Medicare’s recent decision to cover sex-reassignment surgery was a victory for transgender advocates seeking broader access to medical care for a condition that still carries social stigma. After all, the federal health program was one of the first to exclude such treatments more than 30 years ago.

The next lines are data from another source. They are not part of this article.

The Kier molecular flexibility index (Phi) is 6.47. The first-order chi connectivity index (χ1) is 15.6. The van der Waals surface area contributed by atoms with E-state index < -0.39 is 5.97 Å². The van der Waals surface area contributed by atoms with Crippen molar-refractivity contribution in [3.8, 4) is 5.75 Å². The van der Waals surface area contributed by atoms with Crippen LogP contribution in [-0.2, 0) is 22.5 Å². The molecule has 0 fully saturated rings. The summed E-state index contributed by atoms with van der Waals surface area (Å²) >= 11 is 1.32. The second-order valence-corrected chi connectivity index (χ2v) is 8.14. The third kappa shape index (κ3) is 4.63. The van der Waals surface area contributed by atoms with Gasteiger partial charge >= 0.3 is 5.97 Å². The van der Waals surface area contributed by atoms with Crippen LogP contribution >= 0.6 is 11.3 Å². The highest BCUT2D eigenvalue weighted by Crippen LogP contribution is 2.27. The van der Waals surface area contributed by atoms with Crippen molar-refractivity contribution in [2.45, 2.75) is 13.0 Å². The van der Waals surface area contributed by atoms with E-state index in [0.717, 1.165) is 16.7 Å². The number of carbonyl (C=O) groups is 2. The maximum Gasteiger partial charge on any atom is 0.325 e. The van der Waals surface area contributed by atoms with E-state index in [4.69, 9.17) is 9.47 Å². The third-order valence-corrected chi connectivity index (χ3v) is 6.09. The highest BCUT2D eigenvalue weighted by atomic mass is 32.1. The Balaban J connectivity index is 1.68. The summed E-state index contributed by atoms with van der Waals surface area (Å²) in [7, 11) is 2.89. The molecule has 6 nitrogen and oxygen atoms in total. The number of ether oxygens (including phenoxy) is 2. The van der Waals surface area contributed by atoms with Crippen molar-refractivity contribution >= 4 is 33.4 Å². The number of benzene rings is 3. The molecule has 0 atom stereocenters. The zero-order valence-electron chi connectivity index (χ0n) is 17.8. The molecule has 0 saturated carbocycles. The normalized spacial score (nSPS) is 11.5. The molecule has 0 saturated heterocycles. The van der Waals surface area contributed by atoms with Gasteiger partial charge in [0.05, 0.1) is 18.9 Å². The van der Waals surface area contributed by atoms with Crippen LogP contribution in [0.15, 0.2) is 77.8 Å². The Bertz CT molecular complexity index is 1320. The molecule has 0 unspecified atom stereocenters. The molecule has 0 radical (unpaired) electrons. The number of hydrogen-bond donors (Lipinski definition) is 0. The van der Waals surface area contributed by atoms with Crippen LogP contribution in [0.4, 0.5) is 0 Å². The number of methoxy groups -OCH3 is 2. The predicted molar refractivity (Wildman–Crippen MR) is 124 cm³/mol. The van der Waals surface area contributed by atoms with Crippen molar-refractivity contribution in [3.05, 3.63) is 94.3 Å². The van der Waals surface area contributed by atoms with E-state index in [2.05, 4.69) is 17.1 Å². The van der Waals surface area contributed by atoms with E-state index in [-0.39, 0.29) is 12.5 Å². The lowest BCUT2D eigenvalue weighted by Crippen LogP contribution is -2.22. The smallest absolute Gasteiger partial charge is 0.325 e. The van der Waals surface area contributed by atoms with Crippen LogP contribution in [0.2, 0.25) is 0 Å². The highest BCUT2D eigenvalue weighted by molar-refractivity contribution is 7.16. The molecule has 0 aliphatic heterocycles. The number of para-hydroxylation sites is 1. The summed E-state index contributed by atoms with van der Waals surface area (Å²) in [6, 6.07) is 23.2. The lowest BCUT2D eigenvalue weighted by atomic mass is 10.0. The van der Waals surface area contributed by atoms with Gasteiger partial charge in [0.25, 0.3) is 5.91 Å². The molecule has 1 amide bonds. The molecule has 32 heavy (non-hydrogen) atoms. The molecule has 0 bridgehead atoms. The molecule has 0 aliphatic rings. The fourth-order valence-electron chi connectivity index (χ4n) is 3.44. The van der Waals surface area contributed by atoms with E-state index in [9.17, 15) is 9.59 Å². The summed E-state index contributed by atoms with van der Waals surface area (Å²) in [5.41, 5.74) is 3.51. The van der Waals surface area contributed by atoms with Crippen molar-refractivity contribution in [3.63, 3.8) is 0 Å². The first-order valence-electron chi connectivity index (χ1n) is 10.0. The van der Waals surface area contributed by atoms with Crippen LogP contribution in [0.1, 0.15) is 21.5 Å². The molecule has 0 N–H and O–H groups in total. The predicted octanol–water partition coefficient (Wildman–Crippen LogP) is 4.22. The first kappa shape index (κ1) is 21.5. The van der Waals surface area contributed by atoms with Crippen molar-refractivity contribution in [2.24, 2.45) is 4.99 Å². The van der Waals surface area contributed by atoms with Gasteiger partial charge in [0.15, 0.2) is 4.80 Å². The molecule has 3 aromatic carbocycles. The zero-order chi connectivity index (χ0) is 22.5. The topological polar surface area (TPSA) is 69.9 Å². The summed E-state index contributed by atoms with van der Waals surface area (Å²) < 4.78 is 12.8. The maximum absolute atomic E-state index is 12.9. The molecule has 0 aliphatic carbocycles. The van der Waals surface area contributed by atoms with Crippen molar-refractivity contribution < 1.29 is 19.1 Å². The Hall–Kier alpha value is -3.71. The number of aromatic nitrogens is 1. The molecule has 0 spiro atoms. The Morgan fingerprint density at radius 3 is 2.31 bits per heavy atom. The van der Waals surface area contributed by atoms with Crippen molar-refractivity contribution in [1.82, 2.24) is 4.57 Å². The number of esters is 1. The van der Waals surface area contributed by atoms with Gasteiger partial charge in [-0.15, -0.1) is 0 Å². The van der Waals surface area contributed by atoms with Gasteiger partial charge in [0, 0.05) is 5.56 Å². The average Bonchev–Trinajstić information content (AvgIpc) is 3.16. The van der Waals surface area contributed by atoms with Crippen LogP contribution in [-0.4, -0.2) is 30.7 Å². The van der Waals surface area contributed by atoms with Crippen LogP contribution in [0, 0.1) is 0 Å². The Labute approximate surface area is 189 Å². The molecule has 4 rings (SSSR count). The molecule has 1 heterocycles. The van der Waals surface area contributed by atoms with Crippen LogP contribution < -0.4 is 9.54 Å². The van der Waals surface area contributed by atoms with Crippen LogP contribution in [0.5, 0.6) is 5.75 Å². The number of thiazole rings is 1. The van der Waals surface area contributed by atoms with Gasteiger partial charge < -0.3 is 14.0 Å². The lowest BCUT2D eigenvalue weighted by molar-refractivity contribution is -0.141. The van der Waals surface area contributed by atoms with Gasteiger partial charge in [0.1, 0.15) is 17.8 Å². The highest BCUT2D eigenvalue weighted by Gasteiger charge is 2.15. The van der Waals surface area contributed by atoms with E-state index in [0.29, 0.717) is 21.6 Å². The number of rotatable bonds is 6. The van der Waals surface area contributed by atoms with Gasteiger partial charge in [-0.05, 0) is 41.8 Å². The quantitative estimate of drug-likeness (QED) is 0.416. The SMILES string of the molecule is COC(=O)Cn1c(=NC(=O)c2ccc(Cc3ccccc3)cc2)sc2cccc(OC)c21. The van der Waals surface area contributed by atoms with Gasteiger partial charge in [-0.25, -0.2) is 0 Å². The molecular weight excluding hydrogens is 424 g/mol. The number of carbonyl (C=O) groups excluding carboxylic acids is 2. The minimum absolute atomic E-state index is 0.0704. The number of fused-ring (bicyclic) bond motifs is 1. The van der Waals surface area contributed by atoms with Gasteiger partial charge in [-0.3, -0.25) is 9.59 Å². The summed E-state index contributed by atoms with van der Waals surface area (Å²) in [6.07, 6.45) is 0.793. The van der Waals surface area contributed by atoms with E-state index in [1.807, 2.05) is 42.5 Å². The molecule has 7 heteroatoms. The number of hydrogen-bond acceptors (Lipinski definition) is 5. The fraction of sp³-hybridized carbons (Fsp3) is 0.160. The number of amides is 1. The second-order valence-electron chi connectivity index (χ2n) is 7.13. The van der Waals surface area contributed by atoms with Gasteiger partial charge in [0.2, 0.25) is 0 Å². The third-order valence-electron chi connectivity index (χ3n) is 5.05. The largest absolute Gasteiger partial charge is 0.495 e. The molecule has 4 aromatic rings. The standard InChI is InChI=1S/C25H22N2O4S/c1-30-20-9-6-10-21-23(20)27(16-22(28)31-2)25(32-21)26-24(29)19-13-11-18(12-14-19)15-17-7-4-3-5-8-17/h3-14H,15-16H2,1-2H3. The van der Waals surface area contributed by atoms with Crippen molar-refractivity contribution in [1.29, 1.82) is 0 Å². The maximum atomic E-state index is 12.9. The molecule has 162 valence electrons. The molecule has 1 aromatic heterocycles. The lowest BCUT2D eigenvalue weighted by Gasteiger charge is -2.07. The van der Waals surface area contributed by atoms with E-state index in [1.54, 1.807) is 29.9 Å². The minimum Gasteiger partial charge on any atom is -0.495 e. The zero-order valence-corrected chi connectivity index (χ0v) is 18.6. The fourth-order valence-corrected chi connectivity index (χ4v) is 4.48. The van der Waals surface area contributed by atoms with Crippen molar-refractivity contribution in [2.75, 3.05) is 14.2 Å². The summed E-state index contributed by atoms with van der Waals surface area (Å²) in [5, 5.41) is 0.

Yet a series of announcements since then shows the extent of advocates’ push to get insurance providers to share the cost of matching a patient’s outward gender and inner identity. Since the Medicare decision in May, officials have opened the door to coverage by health plans for federal employees as well as required it for many plans in Massachusetts and Washington state. About a half-dozen mostly liberal states had already expanded coverage.